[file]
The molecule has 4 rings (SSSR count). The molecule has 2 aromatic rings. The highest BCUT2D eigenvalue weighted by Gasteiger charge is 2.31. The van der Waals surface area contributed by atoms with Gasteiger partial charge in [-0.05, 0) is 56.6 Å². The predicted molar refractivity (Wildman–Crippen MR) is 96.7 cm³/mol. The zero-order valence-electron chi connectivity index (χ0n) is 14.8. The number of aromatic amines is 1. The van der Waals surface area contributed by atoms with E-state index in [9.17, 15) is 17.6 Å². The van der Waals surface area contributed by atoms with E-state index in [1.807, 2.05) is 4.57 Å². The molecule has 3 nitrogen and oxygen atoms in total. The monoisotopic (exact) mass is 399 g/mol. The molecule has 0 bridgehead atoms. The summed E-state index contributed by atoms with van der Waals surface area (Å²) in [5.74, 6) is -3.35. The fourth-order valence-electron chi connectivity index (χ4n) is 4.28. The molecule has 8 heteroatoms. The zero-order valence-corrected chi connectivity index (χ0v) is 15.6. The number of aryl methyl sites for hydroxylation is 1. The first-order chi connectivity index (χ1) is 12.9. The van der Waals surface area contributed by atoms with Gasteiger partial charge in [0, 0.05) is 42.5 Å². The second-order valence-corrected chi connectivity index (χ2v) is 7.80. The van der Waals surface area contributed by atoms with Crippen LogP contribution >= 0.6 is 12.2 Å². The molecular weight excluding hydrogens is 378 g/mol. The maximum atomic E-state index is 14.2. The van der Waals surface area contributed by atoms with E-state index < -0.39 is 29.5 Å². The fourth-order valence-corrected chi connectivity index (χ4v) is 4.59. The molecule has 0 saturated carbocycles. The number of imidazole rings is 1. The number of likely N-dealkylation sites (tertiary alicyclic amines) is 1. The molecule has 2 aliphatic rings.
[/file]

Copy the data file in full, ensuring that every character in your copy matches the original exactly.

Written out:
The molecule has 4 rings (SSSR count). The molecule has 2 aromatic rings. The highest BCUT2D eigenvalue weighted by Gasteiger charge is 2.31. The van der Waals surface area contributed by atoms with Gasteiger partial charge in [-0.05, 0) is 56.6 Å². The predicted molar refractivity (Wildman–Crippen MR) is 96.7 cm³/mol. The zero-order valence-electron chi connectivity index (χ0n) is 14.8. The number of aromatic amines is 1. The van der Waals surface area contributed by atoms with E-state index in [9.17, 15) is 17.6 Å². The van der Waals surface area contributed by atoms with E-state index in [1.807, 2.05) is 4.57 Å². The molecule has 3 nitrogen and oxygen atoms in total. The monoisotopic (exact) mass is 399 g/mol. The molecule has 0 bridgehead atoms. The summed E-state index contributed by atoms with van der Waals surface area (Å²) in [5.74, 6) is -3.35. The fourth-order valence-electron chi connectivity index (χ4n) is 4.28. The molecule has 8 heteroatoms. The zero-order valence-corrected chi connectivity index (χ0v) is 15.6. The number of aryl methyl sites for hydroxylation is 1. The first-order chi connectivity index (χ1) is 12.9. The van der Waals surface area contributed by atoms with Gasteiger partial charge in [0, 0.05) is 42.5 Å². The second-order valence-corrected chi connectivity index (χ2v) is 7.80. The van der Waals surface area contributed by atoms with Crippen LogP contribution >= 0.6 is 12.2 Å². The molecular weight excluding hydrogens is 378 g/mol. The maximum atomic E-state index is 14.2. The van der Waals surface area contributed by atoms with E-state index < -0.39 is 29.5 Å². The fourth-order valence-corrected chi connectivity index (χ4v) is 4.59. The molecule has 0 saturated carbocycles. The number of imidazole rings is 1. The number of likely N-dealkylation sites (tertiary alicyclic amines) is 1. The molecule has 2 aliphatic rings.